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It’s sometimes unfathomable to believe that acts of racial adversity took place in countries thousands of miles apart around the same time. Many events took place during the early 1960s that significantly impacted black history, but two occasions, in particular, deserve more attention. This blog will cover the Sharpeville Massacre in South Africa in 1960 and Bloody Sunday in the United States in 1965, two parallel acts of injustice that shaped an era.
The Sharpeville massacre was a pivotal moment in the struggle against apartheid in South Africa. On March 21, 1960, a peaceful demonstration was held in the township of Sharpeville, near Johannesburg, to protest the pass laws, which required black South Africans to carry passbooks and subjected them to frequent identity checks by the police.
The demonstration was peaceful until the police arrived and, without warning, opened fire on the crowd. In the end, 69 people were killed and over 180 were injured. The Sharpeville massacre was widely condemned by the international community and galvanized opposition to apartheid inside and outside South Africa.
The Sharpeville massacre remains a powerful symbol of the struggle for human rights and against racial oppression in South Africa. The massacre profoundly impacted the anti-apartheid movement, leading to increased international isolation of the South African government and increased political and economic pressure on the apartheid regime. It also heralded a transformation in the struggle against apartheid, with many activists shifting from passive resistance to more militant forms of protest in response to the government’s brutal crackdown.
On March 7, 1965, in Selma, Alabama, a 600-person civil rights demonstration ended in violence when marchers were attacked and beaten by white state troopers and sheriff’s deputies. The day’s events became known as “Bloody Sunday.”
The demonstrators—led by civil rights activists John Lewis of the Student Nonviolent Coordinating Committee and Hosea Williams of the Southern Christian Leadership Conference—were commemorating the recent fatal shooting of Jimmie Lee Jackson, a 26-year-old church deacon, by state trooper James Bonard Fowler. The group planned to march 54 miles from Selma to Montgomery, the state capital. Just as they crossed the Edmund Pettus Bridge outside Selma, they were ordered to disperse. Moments later, police assaulted them with tear gas, bullwhips, and billy clubs. Lewis, then 25, was one of 17 marchers hospitalized; dozens more were treated for injuries.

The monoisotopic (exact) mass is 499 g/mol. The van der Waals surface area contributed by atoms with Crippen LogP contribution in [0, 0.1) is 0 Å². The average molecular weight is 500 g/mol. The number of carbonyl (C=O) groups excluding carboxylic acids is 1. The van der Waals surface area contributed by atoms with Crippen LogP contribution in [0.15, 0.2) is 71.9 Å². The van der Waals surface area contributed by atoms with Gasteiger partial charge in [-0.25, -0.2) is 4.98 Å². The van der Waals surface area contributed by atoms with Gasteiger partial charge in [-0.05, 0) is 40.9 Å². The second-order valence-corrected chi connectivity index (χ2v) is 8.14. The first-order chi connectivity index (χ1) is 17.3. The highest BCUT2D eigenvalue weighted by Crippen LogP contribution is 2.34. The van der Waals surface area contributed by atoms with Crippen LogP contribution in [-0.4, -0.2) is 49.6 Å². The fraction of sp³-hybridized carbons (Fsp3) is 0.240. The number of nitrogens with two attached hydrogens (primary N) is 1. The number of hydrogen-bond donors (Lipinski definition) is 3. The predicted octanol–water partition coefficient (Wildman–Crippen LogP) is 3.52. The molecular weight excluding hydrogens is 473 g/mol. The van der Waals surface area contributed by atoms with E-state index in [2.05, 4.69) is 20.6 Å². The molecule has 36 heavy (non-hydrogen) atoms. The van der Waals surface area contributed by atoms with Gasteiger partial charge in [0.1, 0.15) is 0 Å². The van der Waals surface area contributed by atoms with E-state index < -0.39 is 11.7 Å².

The violence was broadcast on TV and recounted in newspapers, spurring demonstrations in 80 cities nationwide within days. On March 9, Martin Luther King, Jr. led more than 2,000 marchers to the Edmund Pettus Bridge. On March 15, President Lyndon B. Johnson spoke on the need for voting reform, something activists in Selma had long been fighting for: “There is no issue of states’ rights or national rights. There is only the struggle for human rights. We have already waited 100 years and more, and the time for waiting is gone.” King completed the march to Montgomery, along with 25,000 demonstrators, on March 25, under the protection of the U.S. military and the FBI. The route is now a U.S. National Historic Trail. Prodded by what Johnson called “the outrage of Selma,” the Voting Rights Act of 1965 was signed into law five months later, with the purpose to “right that wrong.”